Volunteers continue the trip. They make it several times a month, almost from the beginning of the war. Armen says, “I organize the collection of products through a local newspaper: I announce that we are going to collect food products for the army in a certain village or neighborhood. I do this almost every week. And my assistants print leaflets and deliver them to people’s homes, and then people share the news with each other. At first we asked everyone to take food and things to a certain place: a central square or a village council, but then realized that this method was not good. Products are often brought by elderly people for whom it is very hard to move around and carry heavy things. So I began to practice trips to people’s homes. It takes more time, but it is better for those who give, and, what is very important, this is live communication with people. Communication is crucially important. Every time after we collected the products, I give an article to the newspaper with thanks to everyone who helped. It was then that I promised myself never to take other people’s money. I never ask for money. If someone wants to help, I just say what he should buy: cigarettes, petrol, medicines. Greatest help comes from those who need help themselves. And this is natural, since the one who is in need really feels for others. Although they themselves are starving, they will share their last crust with other starving people. And those who have everything, as a rule, are greedy and hard-hearted …. However, there are exceptions. Who gives money for purchasing equipment, cars and thermal imagers for the army? Surely not elderly people. Wealthy people are giving money. But as to our region, unfortunately, this is seldom the case.”

Armen served in the Soviet Army for 20 years, of which three and a half years – in Afghanistan – as weapon repair technician and fire brigade chief. “Our unit was located close to the oil pipeline, which transported oil to Kabul. One night mujahideen disrupted the pipeline, set fire to oil and attacked us from ambush. All the guys from my brigade were injured, but no one was killed. And all of them were discharged from the army with awards.”

After the end of his service in Afghanistan, Armen moved to Ukraine. He opened his business in Yagotin. But when the war began, he devoted himself entirely to volunteering activities. In the last local elections, Armen nominated his candidacy for the post of deputy of the Kyiv Regional Council and won. Thousands of residents of Yahotyn district voted for him.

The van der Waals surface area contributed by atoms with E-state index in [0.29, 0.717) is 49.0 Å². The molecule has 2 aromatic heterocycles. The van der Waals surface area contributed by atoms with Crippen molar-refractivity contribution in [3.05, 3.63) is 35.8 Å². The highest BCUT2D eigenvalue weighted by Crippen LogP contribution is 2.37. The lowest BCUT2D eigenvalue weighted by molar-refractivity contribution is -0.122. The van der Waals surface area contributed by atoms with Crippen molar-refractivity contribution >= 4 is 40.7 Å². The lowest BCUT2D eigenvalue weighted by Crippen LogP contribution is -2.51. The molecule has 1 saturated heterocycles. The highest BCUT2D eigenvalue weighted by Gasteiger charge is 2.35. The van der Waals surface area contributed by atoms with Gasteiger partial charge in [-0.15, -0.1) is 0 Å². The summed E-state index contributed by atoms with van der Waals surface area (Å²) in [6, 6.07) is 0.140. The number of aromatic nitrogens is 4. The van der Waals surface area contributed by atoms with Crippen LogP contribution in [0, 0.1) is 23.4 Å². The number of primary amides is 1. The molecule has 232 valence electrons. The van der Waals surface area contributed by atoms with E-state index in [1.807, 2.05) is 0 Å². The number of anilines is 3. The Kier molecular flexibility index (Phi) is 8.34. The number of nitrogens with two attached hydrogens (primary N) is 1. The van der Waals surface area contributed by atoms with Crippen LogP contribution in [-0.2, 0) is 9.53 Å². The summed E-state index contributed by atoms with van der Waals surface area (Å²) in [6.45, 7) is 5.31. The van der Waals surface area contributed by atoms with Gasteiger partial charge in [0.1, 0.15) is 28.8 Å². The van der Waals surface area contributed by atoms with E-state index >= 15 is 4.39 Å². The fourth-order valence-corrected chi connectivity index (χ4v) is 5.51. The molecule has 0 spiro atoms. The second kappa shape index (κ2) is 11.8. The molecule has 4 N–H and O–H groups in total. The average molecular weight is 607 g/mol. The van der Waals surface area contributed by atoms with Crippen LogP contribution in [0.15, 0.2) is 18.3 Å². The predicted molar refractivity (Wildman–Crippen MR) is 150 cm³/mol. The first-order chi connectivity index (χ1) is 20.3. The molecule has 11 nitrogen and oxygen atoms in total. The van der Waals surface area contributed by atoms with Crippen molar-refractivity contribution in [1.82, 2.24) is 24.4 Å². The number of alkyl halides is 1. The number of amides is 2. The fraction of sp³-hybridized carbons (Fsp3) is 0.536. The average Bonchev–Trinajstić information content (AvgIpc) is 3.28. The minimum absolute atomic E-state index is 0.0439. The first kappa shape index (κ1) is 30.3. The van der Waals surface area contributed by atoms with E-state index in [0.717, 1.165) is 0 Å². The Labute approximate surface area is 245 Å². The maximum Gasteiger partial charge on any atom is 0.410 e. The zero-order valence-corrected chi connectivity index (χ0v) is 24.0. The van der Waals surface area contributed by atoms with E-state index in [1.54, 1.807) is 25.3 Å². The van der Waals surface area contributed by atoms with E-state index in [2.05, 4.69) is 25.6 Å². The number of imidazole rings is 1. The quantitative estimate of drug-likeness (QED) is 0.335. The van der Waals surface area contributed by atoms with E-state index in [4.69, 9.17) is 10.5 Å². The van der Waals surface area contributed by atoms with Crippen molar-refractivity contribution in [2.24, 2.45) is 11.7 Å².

“To tell the truth, I was persuaded to run for a seat by volunteers. But just a month after I became a deputy, I had a strong desire to give up my deputy mandate. I had no desire to stay further in this den. But my mandate of a deputy allows me to help people and the army more. My daughter told me: “If you vacate your seat, you will just spit in the face of the thousands of people who have voted for you.” So, I decided to stay. For the present, we will lobby the draft law on recognizing volunteers as combat veterans. This is the most important project so far. Then we will work on the next projects for Yahotyn. You see how many lakes we have. The area of ​​lakes is equal to the land area. In fact, Yahotyn is a small Venice. There are multimeter layers of sapropel and silt at the bottom of all these lakes. These substances are organic fertilizers. If we manage to develop sapropel production, our city will have a lot of money. So, I will do everything that is beneficial to our community, and I will do my best to defend our community from those who impede its development. We have to build up everything over again in Yahotyn district. All the nearby villages become depopulated. Only old people stay in them. We should attract young, active and energetic people and give them the opportunity to organize farm business there.”


The second, third, and fourth village …. The big truck given by the director of the Yahotyn dairy factory is filled quickly. Volunteers end their journey late, but they do not plan to rest. First they will deliver everything they have gathered to the logistics center. Then they will unload and sort it out. And later in the evening, the volunteers who are going to the front will come to the center. They will take part of the products and next day in the evening, hand them over to Ukrainian soldiers on the front line.